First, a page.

Ryan Painter, SD61 school trustee and mental health advocate, has launched a website called This Man Cries, with resources and blog posts addressing men’s mental health issues. Last week he launched a Kickstarter aimed at raising money for a merchandise, which would ultimately go back into local mental health resources like the Men’s Trauma Centre. (Nina Grossman/News Staff)

Ryan Painter, SD61 school trustee and mental health advocate, has launched a website called This Man Cries, with resources and blog posts addressing men’s mental health issues. Last week he launched a Kickstarter aimed at raising money for a merchandise, which would ultimately go back into local mental health resources like the Men’s Trauma Centre. (Nina Grossman/News Staff)

Victoria advocate hopes to break down barriers perpetuated by ‘toxic masculinity’

SD61 trustee Ryan Painter launches men’s mental health initiative

Ryan Painter wants men to get in touch with their feelings.

The Greater Victoria School District (SD61) trustee’s new mental health initiative, This Man Cries, connects men and boys to mental health resources and fosters an environment where men are free to feel and express the emotions they were taught to suppress.

“I was taught, ‘men don’t cry, be strong, be tough,’” Painter says. “But I was always an emotional kid, I was always a sensitive kid. I’m still sensitive.”

READ ALSO: 1/3 of Canadian men won’t share their feelings for fear of being ‘unmanly’: report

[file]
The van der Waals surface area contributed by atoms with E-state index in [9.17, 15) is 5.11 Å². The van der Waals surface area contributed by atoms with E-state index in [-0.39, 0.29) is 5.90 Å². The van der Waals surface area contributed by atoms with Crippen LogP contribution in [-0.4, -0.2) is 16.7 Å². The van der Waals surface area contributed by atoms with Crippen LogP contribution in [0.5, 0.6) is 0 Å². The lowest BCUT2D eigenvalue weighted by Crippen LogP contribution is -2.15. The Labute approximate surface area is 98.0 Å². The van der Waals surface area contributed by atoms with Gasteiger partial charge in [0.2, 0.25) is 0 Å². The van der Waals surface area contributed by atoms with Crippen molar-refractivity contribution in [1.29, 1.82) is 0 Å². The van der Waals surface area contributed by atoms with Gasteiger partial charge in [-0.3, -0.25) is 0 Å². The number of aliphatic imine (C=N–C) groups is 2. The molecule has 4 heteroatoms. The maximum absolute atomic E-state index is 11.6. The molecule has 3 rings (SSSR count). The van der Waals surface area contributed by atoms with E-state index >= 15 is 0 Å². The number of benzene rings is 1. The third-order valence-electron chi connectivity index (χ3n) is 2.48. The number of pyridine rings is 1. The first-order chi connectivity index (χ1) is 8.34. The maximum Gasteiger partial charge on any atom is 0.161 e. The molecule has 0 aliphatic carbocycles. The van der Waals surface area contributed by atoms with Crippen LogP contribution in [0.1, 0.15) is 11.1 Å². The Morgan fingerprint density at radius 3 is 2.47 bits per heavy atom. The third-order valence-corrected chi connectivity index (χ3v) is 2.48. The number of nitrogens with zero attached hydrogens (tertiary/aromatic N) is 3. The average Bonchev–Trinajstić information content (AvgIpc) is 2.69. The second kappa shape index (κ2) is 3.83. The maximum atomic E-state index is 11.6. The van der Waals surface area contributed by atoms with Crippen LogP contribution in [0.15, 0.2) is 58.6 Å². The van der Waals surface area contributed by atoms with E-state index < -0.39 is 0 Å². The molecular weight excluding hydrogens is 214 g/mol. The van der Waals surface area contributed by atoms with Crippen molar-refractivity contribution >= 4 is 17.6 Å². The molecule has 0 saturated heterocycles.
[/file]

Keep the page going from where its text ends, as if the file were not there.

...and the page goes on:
Painter has long been an advocate for mental health, pushing for LGBTQ rights and mental health awareness. It was during his mental health work that Painter kept coming across startling statistics, like the fact that suicide is the second leading cause of death among Canadian males 15 to 44 years old, or numbers showing how many more men die from opioid overdoses.

“I was thinking, ‘what is it that’s causing this?’ And I think a lot of it really boils down to toxic masculinity,” Painter says. “We don’t feel like we have a way to speak out or really anyone to talk to [and] that leads to mental health problems later in life and then toxic masculinity reinforces men not to show those emotions – except for anger – and that can be hugely devastating.”

The This Man Cries website includes a page of local mental health resources and a blog with topics such as “Six things you never say to someone with depression” and “Ten differences between worry and anxiety.”

Last week Painter launched a Kickstarter campaign with an aim to raise $1,000 by early January to start a ‘This Man Cries’ merchandise line. “Through those sales I can start feeding off percentages of my growth sales to local mental health organizations like the Men’s Trauma Centre,” he says.

READ ALSO: Welcome to mustache season: Movember begins

While he admits that pre-Christmas might not be the best time to start asking for money, Painter says the site’s kickoff coincided with Movember, a month-long global awareness and fundraising campaign aimed at improving men’s physical and mental health.

And ultimately, Painter has the same goals. The Victoria advocate wants to help break down the walls that cause men to keep their emotions locked up.

“What does it mean to be emotional? To me, it means to cry. I cry a lot, I let it out. I’m not ashamed to say that,” he says. “We have to break down those barriers and allow men to speak out and speak up about their emotions.”



nina.grossman@blackpress.ca

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